“It’s Not Easy Being Gray.” That was the headline in an article in the New York Times last week. You will definitely want to read it! In my last blog post I talked about the #1 SpaFinder Spa Trend for 2011, Aging…Raging. Well, this article will make sure you never forget this trend.
Check out the photo (here on the left) of the person in an “Age Gain” suit that was developed by researchers at M.I.T. (It is kind of like a“Fat” suit you might have seen on TV years ago where someone can experience being fat for a day – only this is about experiencing old age for a day.) The”Age Gain” suit is designed to make the wearer experience life as a person in the mid 70’s.
Here is what the suit includes:
A helmet that cramps your neck and spine
Yellow paned goggles that muddy your vision
Plastic bands that clip your wingspan
Compression knee bands that make it hard to bend
Plastic shoes with uneven foam pads for soles that throw off your balance
Layers of surgical gloves that make you fumble with things in your hands
Welcome to old age. Ugh – seems to be the reaction from those who have tried on the suit. The experience was designed for companies to better understand their target audience and to think about how their products, policies and services affect older consumers. It allows businesses to get a taste of what their clients will look and feel like in the future. The idea of course is that you adjust how you meet your customer’s needs based on these new realities.
Wouldn’t it be great if all of us in the spa industry got to try out the “Age Gain” suit? It would really force us to think through how we might want to change our spa facilities, programs, marketing, etc.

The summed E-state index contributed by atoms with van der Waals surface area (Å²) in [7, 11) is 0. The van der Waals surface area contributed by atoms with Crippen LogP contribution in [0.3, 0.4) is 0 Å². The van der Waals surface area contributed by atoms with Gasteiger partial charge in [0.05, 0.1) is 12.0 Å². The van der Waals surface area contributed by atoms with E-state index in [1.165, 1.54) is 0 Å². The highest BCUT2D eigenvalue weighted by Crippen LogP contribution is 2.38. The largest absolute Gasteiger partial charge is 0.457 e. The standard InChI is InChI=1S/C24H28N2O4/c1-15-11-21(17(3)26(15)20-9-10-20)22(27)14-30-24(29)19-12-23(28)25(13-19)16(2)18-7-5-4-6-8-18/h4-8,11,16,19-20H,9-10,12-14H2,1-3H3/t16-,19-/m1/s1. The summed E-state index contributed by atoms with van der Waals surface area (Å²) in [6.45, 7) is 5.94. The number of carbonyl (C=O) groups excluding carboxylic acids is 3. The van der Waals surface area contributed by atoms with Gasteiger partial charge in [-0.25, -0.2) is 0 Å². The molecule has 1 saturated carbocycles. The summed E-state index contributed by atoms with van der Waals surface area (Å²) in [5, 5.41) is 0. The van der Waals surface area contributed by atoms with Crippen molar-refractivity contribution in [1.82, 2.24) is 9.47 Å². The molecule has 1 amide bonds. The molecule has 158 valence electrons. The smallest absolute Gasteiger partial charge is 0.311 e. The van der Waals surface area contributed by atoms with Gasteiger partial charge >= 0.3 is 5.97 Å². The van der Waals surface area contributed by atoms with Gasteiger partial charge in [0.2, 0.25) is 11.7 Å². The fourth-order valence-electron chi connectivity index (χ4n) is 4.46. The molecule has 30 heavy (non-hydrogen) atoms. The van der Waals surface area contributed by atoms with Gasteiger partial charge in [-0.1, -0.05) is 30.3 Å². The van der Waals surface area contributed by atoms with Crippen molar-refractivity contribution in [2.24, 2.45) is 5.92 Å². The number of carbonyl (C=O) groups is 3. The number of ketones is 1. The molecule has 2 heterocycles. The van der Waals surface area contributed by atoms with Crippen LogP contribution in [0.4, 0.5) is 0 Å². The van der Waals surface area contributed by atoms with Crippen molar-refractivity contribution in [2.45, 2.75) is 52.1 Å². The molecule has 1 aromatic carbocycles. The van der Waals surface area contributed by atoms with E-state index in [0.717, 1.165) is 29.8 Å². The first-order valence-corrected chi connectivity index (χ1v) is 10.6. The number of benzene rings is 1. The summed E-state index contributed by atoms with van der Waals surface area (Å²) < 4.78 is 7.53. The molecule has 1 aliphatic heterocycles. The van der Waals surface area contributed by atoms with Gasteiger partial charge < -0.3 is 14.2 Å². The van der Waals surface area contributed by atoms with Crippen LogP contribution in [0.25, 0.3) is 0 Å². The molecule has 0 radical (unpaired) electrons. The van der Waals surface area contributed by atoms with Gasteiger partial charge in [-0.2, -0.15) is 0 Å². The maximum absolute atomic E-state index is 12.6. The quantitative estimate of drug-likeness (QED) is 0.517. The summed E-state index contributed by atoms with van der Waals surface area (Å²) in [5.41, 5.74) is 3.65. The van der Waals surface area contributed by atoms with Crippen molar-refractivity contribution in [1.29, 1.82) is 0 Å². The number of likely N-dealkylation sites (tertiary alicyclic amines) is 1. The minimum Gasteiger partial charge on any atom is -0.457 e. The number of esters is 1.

Here are some of the things mentioned in the article I thought were particularly interesting:
Older adults don’t like products like big button phones because they scream “I’m old.” Rather you are better off building something that every age group will like and use but it also just so happens to be great for older adults. (Example: Toothpastes that promise whitening – they appeal to everybody but skew toward older adults who are the ones with the yellow teeth.)
There is a great need to connect seniors and technologies in newer and easier ways.
Investing in studying technology and aging could lower health care costs.
Ken Dychtwald (author Age Wave) suggests using the term “middlescence” and “rehirement” playing off the terms adolescence and retirement.
Some new products in the works:
o A wireless smart pillboxes that reminds you to take vitamins/medication, etc.
o Financial services from banks like “Second Acts”
o A wireless “movable” skype robot
o Video libraries of people’s lives for descendants to enjoy
o Educational programs for people ages 60 – 80
Perhaps we should all consider going “Gray for a Day.”